On the flip side, we can prevent and offset oxidation by getting plenty of anti-oxidants in our diet. Anti-oxidants like vitamin C, E, and B's destroy free radicals and reduce homocysteine levels (also harmful). In the Chicago study, it was found that food can have a significant impact on brain function. People with higher levels of vitamin E had a fifty percent lower risk of developing Alzheimer's. MRI scans showed that people with higher levels of vitamin B's had lower amounts of brain atrophy.

So now that we know the basic biochemistry of brain health, we can make better decisions to improve not only our brain's operation but also the danger of it breaking down over time. It seems like we say it over and over again, for all sorts of varied reasons, but foods rich in soluble fiber and anti-oxidants are the root of your good health. If you want to maintain good brain health and keep it well into your twilight years, here are the foods to get into your daily diet:

Omega-3 and ALA rich foods -

Your brain loves omega–3 fatty acids, especially docosahexaenoic acid (DHA.) These are central to brain functions, promoting neuron growth and helping improve communication between brain cells. Research done at the Unviersity of Pittsburgh showed that increasing omega-3 intake led to higher working memory test scores. Excellent sources of these good fats are oily fish like salmon, tuna, mackerel, and sardines, seeds like sesame, sunflower, flax and chia, olives and olive oil, lentils, and nuts like walnuts and brazils. Avocados, one of my favorites, is also excellent for brain health.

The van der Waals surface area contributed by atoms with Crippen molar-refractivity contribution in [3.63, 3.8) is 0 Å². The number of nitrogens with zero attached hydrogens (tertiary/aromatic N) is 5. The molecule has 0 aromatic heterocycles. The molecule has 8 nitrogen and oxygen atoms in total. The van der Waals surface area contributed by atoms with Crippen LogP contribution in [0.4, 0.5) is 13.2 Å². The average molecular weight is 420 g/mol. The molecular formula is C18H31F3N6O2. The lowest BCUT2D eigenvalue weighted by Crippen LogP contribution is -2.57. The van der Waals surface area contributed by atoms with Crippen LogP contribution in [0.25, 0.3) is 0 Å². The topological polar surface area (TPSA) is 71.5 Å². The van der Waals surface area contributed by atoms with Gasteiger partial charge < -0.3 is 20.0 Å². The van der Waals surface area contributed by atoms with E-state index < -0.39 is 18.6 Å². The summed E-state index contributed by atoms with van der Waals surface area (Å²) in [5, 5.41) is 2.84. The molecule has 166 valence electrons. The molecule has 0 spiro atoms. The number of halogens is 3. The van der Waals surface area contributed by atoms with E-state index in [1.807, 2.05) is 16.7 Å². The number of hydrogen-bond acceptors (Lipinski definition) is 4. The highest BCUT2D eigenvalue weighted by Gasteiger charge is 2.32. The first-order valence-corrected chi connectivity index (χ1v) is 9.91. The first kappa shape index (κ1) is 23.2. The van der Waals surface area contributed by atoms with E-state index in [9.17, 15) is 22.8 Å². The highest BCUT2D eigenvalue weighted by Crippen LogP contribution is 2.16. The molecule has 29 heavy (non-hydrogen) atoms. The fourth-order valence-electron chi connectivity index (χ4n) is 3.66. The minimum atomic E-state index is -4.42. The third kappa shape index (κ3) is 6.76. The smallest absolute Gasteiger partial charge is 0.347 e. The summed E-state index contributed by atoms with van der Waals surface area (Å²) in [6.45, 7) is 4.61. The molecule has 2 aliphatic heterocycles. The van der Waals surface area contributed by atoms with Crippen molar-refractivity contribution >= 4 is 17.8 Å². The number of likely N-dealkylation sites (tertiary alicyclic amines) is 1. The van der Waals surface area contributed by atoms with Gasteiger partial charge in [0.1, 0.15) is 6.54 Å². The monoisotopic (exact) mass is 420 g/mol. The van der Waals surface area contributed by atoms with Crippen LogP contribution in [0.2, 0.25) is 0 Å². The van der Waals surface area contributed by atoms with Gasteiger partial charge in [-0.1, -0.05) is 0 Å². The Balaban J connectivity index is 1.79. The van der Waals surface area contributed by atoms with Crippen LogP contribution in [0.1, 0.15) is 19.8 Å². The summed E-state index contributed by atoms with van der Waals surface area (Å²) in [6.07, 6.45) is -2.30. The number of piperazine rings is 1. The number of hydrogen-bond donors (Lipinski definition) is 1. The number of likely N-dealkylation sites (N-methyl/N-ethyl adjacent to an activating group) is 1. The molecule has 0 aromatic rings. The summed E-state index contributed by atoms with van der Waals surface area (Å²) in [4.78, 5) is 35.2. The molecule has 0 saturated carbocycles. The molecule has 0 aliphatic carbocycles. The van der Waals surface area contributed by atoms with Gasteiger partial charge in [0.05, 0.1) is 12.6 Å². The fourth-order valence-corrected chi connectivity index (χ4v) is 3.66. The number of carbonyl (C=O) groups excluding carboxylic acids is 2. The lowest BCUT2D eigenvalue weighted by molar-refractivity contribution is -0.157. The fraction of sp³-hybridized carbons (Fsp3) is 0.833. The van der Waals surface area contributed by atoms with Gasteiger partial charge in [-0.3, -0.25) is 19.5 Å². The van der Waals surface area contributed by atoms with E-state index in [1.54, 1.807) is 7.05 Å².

Berries -

The number one food source for anti-oxidants is berries, and in fact, some scientists call them "brainberries." A meta study done at Brigham and Harvard suggested that berries, rich in anthocyanins, a flavonoid, had consistently significant benefits to brain function. Studies at Tufts University showed evidence that the consumption of blueberries may be effective in improving or delaying short term memory loss, and a Harvard study in the Annals of Neurology reported that eating more blueberries and strawberries reduced the rate of cognitive decline.  It appears that berries alter how neurons in the brain communicate with each other, helping improve movement control, memory and function.

Try to eat a half cup of berries -- blueberries, blackberries, acai, strawberries, cranberries, camu camu, boronia, etc -- three times a week for optimal benefits. The great news is that berries can be dried and used as supplements without losing nutrient density or availability (often actually increasing in potency.) Look for a premium quality supplement that contains both berries and resveratrol for an ideal combination. Resveratrol (from red grapes) has recently achieved acclaim for its anti-inflammatory qualities.